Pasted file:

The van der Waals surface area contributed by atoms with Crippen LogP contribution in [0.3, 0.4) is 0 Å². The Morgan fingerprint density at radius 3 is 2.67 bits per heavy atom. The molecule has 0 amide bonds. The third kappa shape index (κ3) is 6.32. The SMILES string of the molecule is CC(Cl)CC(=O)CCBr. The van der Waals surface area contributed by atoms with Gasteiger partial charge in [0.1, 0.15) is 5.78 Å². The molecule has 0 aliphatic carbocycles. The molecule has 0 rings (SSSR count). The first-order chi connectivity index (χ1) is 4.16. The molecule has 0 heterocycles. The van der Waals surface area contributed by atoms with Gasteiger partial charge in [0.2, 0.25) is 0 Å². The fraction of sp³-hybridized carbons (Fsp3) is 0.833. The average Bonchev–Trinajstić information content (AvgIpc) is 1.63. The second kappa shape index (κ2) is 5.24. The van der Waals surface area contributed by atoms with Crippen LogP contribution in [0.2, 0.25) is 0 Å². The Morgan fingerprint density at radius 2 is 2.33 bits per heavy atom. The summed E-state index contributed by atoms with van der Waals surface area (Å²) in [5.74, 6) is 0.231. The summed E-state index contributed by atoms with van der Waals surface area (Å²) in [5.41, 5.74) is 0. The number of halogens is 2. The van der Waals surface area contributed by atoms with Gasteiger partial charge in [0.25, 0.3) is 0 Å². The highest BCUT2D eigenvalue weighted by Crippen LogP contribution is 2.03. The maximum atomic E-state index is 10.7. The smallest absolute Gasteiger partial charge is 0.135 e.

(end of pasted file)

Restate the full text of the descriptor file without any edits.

The van der Waals surface area contributed by atoms with Crippen LogP contribution in [0.3, 0.4) is 0 Å². The Morgan fingerprint density at radius 3 is 2.67 bits per heavy atom. The molecule has 0 amide bonds. The third kappa shape index (κ3) is 6.32. The SMILES string of the molecule is CC(Cl)CC(=O)CCBr. The van der Waals surface area contributed by atoms with Gasteiger partial charge in [0.1, 0.15) is 5.78 Å². The molecule has 0 aliphatic carbocycles. The molecule has 0 rings (SSSR count). The first-order chi connectivity index (χ1) is 4.16. The molecule has 0 heterocycles. The van der Waals surface area contributed by atoms with Gasteiger partial charge in [0.2, 0.25) is 0 Å². The fraction of sp³-hybridized carbons (Fsp3) is 0.833. The average Bonchev–Trinajstić information content (AvgIpc) is 1.63. The second kappa shape index (κ2) is 5.24. The van der Waals surface area contributed by atoms with Crippen LogP contribution in [0.2, 0.25) is 0 Å². The Morgan fingerprint density at radius 2 is 2.33 bits per heavy atom. The summed E-state index contributed by atoms with van der Waals surface area (Å²) in [5.74, 6) is 0.231. The summed E-state index contributed by atoms with van der Waals surface area (Å²) in [5.41, 5.74) is 0. The number of halogens is 2. The van der Waals surface area contributed by atoms with Gasteiger partial charge in [0.25, 0.3) is 0 Å². The highest BCUT2D eigenvalue weighted by Crippen LogP contribution is 2.03. The maximum atomic E-state index is 10.7. The smallest absolute Gasteiger partial charge is 0.135 e.